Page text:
Jim Carrey needs a second wind, that's what this pitch is based on. The man has done fantastic things as far as a career arc goes, bouncing from physical comedy movies into more serious dramatic roles. Looking at his IMDB page, it becomes necessary to blur ones eyes and just pick out titles in sequential order: Jim Carrey never gave up physical comedy (though Series of Unfortunate Events might have been his last primarily physical role), it just got shoved to the side as the man attempted to become more of an actor and less of a comedian.
I Love You Phillip Morris, his latest, has had a hard time getting a release date in the US (we'll finally get to see it December 3rd) because of it's homosexual content. That not only makes the US film market look bad (and, honestly, the MPAA already makes us look pretty hypocritical as a movie-watching and parenting nation), but it's tugging on Jim Carrey like a stone. You don't want a stone on the tail of your rising star. Hollywood is about keeping leading man status, and Jim Carrey is doing the bare minimum. Sure, his name will come up attached to a project, but it's not something film fans necessarily rejoice.
A new hit means new offers (just ask Natalie Portman how the positive buzz on Black Swan is getting her an offer on every female role in pre-production), and what Jim Carrey needs is a new hit.
Don't Mention The Kid
What Warner Bros is likely looking for is a new franchise, but Ace Ventura isn't it. Need I remind anyone about Ace Ventura Jr: Pet Detective (which was originally announced as Ace Ventura 3)? That was based on a Jim Carrey-less Ventura world where his kid and grandfather (Rex Ventura) were the only family members present (besides the Mom, who was a damsel in distress, sorta). Somehow, Jr. ended up going direct to Warner Home Video.
The way to go with a new Ace Ventura is not with a movie for kids. Don't get me wrong, the first movie works great a s a kid's film, it's just that the character doesn't work well as a children's property. Of Jim Carrey's kingmaker properties (Ace, The Mask and Dumb & Dumber), each spawned an attempt to move Carrey's humor onto another character or re-focus the properties to children's entertainment (Jr, The Son of The Mask, Dumb & Dumberer). This is all a mistake. The thing that made these properties successful is Jim Carrey the manic character actor.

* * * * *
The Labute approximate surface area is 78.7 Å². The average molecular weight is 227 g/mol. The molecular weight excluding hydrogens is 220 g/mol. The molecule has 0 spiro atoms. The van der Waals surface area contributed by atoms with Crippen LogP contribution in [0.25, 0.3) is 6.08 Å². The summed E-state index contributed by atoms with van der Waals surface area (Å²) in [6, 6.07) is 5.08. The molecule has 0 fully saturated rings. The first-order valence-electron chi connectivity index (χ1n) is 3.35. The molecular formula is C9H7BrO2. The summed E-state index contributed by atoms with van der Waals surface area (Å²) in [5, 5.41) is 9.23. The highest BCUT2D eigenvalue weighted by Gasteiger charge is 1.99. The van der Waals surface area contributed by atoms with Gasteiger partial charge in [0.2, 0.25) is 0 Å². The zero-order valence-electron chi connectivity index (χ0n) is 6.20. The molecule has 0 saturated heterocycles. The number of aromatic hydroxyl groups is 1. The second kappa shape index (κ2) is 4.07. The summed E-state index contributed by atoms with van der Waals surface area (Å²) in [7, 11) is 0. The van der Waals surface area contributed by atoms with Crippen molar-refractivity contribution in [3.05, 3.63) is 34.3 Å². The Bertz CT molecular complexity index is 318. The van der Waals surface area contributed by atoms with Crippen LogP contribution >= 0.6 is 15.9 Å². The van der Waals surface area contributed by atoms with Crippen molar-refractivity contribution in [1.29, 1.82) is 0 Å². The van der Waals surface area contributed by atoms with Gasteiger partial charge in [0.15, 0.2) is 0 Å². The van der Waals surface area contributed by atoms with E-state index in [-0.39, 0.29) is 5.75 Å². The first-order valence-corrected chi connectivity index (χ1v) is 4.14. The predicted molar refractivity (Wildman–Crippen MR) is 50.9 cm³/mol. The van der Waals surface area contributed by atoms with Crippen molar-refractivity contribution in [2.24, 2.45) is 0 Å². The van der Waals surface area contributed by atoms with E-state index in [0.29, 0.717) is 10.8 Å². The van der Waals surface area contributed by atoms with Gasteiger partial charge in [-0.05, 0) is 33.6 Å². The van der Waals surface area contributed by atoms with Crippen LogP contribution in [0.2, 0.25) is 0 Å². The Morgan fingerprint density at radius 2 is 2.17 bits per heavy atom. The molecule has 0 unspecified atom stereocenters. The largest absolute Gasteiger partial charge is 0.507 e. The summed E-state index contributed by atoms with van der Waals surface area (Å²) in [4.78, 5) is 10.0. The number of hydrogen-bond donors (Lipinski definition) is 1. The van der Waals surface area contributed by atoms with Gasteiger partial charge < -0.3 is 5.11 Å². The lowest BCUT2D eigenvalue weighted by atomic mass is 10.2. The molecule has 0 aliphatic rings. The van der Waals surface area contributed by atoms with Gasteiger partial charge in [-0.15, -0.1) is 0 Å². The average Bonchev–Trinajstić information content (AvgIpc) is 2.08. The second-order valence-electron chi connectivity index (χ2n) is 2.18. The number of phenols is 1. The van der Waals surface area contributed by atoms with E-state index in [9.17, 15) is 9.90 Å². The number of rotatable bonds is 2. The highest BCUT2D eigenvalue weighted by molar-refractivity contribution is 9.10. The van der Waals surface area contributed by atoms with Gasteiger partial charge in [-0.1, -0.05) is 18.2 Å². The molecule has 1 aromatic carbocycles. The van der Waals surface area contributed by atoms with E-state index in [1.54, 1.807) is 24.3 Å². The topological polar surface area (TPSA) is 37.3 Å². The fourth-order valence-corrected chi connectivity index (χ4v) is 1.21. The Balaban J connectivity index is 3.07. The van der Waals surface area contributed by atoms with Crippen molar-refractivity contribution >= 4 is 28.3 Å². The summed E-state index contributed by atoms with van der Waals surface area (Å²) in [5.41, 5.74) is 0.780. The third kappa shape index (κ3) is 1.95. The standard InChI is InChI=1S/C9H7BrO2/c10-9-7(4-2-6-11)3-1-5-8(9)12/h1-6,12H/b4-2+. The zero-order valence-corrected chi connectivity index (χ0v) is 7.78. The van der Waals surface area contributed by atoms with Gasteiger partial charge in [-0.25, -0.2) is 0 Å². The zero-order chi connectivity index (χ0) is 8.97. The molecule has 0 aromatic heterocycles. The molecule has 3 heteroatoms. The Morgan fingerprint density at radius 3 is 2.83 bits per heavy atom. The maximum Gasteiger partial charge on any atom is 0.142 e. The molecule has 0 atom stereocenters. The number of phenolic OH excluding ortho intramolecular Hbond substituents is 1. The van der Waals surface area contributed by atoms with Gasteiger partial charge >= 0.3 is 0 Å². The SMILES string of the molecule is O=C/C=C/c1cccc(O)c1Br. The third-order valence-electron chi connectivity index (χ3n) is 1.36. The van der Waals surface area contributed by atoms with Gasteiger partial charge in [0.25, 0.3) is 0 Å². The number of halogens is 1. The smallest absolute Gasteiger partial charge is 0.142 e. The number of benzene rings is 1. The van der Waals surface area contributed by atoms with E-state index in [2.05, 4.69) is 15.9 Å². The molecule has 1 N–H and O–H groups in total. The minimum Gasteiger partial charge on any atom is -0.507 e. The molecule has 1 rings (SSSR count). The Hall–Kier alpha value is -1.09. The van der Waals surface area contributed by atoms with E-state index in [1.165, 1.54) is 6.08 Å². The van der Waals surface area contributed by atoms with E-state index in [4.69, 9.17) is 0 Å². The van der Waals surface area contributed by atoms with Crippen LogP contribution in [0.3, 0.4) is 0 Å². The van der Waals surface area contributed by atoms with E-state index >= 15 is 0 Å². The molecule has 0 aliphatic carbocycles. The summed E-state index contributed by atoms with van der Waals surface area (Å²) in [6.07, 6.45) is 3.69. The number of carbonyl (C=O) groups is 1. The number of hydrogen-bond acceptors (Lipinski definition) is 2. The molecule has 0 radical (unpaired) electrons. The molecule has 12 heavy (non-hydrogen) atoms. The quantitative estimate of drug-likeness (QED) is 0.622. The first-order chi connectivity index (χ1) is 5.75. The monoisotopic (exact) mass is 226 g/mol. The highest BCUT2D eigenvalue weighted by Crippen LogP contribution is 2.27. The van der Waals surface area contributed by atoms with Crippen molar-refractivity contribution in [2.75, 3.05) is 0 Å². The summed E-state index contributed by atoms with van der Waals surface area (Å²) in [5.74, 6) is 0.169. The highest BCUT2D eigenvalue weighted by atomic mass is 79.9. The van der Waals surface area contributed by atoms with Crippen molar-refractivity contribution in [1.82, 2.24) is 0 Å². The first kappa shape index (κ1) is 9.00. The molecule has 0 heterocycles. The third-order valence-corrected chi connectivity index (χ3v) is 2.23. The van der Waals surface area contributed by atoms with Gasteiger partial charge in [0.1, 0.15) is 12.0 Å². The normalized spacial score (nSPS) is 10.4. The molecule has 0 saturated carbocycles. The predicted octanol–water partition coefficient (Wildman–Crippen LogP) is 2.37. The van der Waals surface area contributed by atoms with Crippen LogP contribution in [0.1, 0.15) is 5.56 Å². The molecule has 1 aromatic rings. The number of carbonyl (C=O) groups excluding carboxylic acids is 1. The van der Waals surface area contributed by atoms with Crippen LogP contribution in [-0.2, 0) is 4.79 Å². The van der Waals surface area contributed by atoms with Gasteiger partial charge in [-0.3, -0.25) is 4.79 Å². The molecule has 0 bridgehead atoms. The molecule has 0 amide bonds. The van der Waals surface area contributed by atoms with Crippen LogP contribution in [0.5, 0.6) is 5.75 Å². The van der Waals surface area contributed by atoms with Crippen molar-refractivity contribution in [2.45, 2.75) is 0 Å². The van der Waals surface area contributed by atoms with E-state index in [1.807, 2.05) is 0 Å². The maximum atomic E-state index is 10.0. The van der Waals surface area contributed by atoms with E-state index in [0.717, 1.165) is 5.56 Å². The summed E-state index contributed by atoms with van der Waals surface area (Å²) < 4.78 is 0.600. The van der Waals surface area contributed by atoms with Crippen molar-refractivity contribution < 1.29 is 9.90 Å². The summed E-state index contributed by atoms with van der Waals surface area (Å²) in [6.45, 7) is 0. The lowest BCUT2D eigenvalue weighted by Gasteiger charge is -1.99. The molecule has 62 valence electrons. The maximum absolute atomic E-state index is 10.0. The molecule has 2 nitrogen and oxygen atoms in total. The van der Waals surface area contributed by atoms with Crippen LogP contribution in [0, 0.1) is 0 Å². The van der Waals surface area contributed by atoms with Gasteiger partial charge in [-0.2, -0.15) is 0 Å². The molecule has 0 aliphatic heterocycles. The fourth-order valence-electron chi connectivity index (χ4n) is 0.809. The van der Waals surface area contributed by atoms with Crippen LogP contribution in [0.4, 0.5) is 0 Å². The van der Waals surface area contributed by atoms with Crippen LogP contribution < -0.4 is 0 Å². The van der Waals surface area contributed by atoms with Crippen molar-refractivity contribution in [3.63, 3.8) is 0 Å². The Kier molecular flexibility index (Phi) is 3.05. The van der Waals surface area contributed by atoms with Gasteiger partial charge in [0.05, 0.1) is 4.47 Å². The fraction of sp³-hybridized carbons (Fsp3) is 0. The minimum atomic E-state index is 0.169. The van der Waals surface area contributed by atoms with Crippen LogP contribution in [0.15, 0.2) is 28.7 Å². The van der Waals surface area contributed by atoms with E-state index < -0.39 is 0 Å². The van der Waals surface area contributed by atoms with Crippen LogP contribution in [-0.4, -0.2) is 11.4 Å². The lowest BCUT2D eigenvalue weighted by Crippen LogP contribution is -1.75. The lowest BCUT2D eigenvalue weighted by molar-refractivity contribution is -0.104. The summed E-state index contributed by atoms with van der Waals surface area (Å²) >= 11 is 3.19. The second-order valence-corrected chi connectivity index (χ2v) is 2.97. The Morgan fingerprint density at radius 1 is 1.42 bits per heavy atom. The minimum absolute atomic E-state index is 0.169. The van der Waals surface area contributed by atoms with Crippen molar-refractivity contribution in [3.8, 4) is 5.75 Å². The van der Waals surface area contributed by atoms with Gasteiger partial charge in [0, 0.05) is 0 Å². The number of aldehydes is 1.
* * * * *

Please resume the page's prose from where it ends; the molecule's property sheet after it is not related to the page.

What Ace Was
What made Pet Detective and When Nature Calls so successful was stacking Jim Carrey's Ace against social classes that would reject him sight unseen and watching the madness unfold. At the end of the day, Ace Ventura is a Sherlock Holmes for animals – that includes a sharp wit, the ability to deduce based on simple visual clues and the general attitude of not caring what the world at large thinks. In When Nature Calls, there's even a scene where Ace punches the miniscule husband of an upper-class woman wearing a fox pelt. He wears the unconscious husband while pacing around the room: Ace Ventura is essentially a PETA member that has access to the logical part of his brain, and that's the character people lined up to see. It's a mistake to think that more animals equals more funny (What was the name of that sequel to Bruce Almighty?), what makes more funny is putting Ace in situations where decorum and social niceties stand in the way of a mystery being solved.
Whatever is happening at the beginning of Ace Ventura 3, it needs to bridge the gap of time between the mid-90s and now. One of the harder questions that should pertain to every sequel is: “Why now?” There isn't a good answer to that question in the previous films. There's a slight possibility we could assume When Nature Calls was a prequel to Pet Detective and pick up with Courtney Cox having a kid (or dying, or getting divorced so Ace has another shot at her), but we're not here to revive Courtney Cox, we're here for Ace and Jim Carrey.
The Presidental Pardon of Ace Ventura